This is a post I wrote in August 2011 reflecting on the role of the BlackBerry Messenger in the riots in the UK.
The causes of the riots which tore apart the UK’s inner cities this week are unclear, yet a technological scapegoat is emerging which I couldn’t let pass by without comment.
My research interest is in the potential role of mobile technologies in overcoming social and digital exclusion in young people not in education, employment or training (or ‘NEET’) and this seemed like an opportune moment to share a snapshot of some unexpected findings from my Masters Research earlier this year.
The messaging service BlackBerry messenger has been blamed for providing a communications channel for rioters, leading to calls from UK MPs to shut down the service and a critical response from those concerned about the implications for UK civil liberties of such actions.
My recent research on mobile phones and the digital divide was carried out with young people from the same communities that were being ripped apart during last week’s riots. These committed, hard working and inspiring young men and women were designing and creating mobile apps aimed at tackling social issues in their communities, on an inspiring pilot course run by Apps for Good.
Inspired by Rich Ling‘swriting on the significance of mobile phone brands to young people, I explored technology choices with participants. They all spoke about the ubiquity of the BBM use amongst young people (which resonates with OFCOM research on smartphone use). To quote one of the young people:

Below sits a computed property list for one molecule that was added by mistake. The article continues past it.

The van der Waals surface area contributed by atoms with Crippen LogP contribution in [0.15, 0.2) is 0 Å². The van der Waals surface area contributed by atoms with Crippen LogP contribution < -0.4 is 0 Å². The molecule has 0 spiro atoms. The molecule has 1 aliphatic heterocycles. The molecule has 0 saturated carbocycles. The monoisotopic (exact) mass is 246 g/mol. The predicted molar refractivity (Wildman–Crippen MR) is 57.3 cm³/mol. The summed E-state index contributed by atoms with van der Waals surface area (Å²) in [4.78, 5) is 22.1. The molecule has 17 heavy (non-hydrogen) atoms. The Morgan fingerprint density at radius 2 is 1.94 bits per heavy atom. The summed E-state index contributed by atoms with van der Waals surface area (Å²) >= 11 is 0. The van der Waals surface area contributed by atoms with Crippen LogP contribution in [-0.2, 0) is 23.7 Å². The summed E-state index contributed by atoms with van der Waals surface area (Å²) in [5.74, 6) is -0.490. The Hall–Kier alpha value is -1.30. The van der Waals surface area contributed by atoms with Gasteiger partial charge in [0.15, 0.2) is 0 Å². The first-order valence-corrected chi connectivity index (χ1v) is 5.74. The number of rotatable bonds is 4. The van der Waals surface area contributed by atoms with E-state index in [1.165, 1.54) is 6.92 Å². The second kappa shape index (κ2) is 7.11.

“EVERY teenager from the age of eleven, not even twelve, eleven… I see kids younger than that with BlackBerry’s now…
Because of that… thats the appeal for them?
“The appeal is for the messaging.”
Because you can use it internationally as well?
“Yeah….Here and message to the States. And to me thats what every kid do. You go on the bus now and you see a kid thats over twelve you can see him with a BlackBerry typing…. They would be broke and still find money to put on their pin [referring to purchasing more credit for their BB messaging account]”
One participant in my study spoke about the need to buy a BlackBerry to exploit weak ties – in this case connections to colleagues in the music business with whom he was loath to share his mobile number but happy to share his messaging ID.
So what does this tell us?
Young people are tied into platforms which are compatible with their peer’s devices. In the case of the BlackBerry – the networks they are using are created by the manufacturers – and are limited to other people using the same device. But does that mean we should shut down the networks if they are abused for criminal purposes? The reductive technological determinism implied by this idea jars with the complex, ‘polymedia‘ world inhabited by young people in inner city communities.
From a research perspective, it’s gratifying to note that ethnographic approaches can reveal unexpected and useful findings about our relationship with technology.